Nature, Art and the Beauty of Painting What Surrounds You

Nature is a great way for any artist to get inspired – just think of all the remarkable artists throughout history who have used nature as a starting point for their most famous works. To capture the full beauty of nature, though, it's important to change the way you look at your surroundings. You have to stop looking at only the physical object and allow your feelings and imagination to guide you.
When you see an object like a tree or flower, or feel the sensation of the wind, try capturing how it makes you feel. What you’ll find is that subtle differences in light can create very different feelings and emotions about even the most basic objects.
For example, one of the greatest Impressionist painters – Claude Monet – created his famous “haystacks” series to prove exactly this point. What Monet showed in an evolving series of 25 paintings was that differences in light according to time of day or season, or changes in the weather, could produce a very different type of painting. The simple haystack is now one of the iconic images of the Impressionist era.
The ability to observe these subtle differences of nature – to give yourself over to nature completely – is one of the reasons why nearly every painting workshop or art class includes work with still life paintings – you know, the bowls of fruit that even the grand masters have painted.
With every new still life painting, you’ll start to recognize variations of texture and light, and learn how paint and your canvas can capture all of those variations. You’ll also learn to recognize how relatively simple shapes are actually comprised of minor imperfections and blemishes – and it’s often those blemishes that tell the greatest story for viewers.
When the abstract artist Floy Ealy Edjole painted "The Light," she used black and blue paint to create an illusion of night, while the brush strokes of white became her interpretation of the wind. You can literally feel the swirls of white paint on the canvas, the trees swaying in the breeze, and even the sensation of physical structures like houses and lampposts bending – but not breaking.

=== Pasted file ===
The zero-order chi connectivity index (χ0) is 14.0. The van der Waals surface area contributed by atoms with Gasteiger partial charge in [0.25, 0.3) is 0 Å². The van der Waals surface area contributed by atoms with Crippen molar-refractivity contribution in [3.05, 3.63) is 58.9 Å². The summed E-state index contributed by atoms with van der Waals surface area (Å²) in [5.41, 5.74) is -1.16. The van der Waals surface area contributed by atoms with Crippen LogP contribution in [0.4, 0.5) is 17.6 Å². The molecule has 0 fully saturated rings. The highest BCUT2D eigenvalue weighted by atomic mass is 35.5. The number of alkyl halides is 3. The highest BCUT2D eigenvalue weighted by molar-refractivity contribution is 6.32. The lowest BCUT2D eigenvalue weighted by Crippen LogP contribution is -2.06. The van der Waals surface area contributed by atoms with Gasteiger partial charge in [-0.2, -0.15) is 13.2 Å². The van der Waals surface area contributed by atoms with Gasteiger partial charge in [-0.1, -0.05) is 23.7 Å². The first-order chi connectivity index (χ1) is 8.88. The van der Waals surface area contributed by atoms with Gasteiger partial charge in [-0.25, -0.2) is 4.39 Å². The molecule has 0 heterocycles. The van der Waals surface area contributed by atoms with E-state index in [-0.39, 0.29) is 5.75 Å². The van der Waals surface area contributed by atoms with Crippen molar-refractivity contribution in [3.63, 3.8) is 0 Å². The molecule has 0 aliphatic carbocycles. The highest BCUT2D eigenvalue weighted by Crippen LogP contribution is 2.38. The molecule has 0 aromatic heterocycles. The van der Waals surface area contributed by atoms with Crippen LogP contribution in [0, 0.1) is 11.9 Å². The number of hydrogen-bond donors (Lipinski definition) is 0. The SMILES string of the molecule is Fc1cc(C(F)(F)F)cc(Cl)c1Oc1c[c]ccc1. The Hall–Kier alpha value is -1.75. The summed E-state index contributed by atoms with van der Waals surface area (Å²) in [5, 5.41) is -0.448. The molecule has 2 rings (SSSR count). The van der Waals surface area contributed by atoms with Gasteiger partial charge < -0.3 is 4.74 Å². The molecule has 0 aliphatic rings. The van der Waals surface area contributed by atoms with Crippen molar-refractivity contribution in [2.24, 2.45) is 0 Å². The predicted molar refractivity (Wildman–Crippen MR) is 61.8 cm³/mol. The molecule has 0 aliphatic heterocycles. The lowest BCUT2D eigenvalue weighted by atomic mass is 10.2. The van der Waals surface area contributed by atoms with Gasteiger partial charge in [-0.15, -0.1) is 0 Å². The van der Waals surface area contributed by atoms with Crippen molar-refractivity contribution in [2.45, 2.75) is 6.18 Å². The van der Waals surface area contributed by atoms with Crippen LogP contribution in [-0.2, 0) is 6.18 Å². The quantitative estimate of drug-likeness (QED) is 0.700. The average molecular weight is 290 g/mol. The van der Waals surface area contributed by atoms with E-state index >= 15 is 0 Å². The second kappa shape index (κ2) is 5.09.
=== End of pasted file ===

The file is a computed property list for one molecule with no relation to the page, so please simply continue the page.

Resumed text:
As Edjole points out about this painting, “The wind represents direction to ‘The Light’ that my mom expressed often, so this is my impression of her vision. The trees not bending symbolize my strength, resilience and the ability to withstand a great loss... I'm not easily broken."
Everyone should look at nature as a way to draw inner strength and embrace the beauty of everyday life. You’ll start by simply capturing the outer essence of an object – the way it looks, the way it’s shaped. Then, as you become more confident in your painting style, you can begin to explore how the object makes you feel, or how the interplay of light can change your perceptions or impressions of that object.
Finally, you’ll be able to “abstract” those feelings, emotions and insights in a way that the object may actually begin to look very different to you from how most people view it. That’s when you know that you’ve captured not just the outer beauty of nature, but also its inner beauty. So what surrounds you?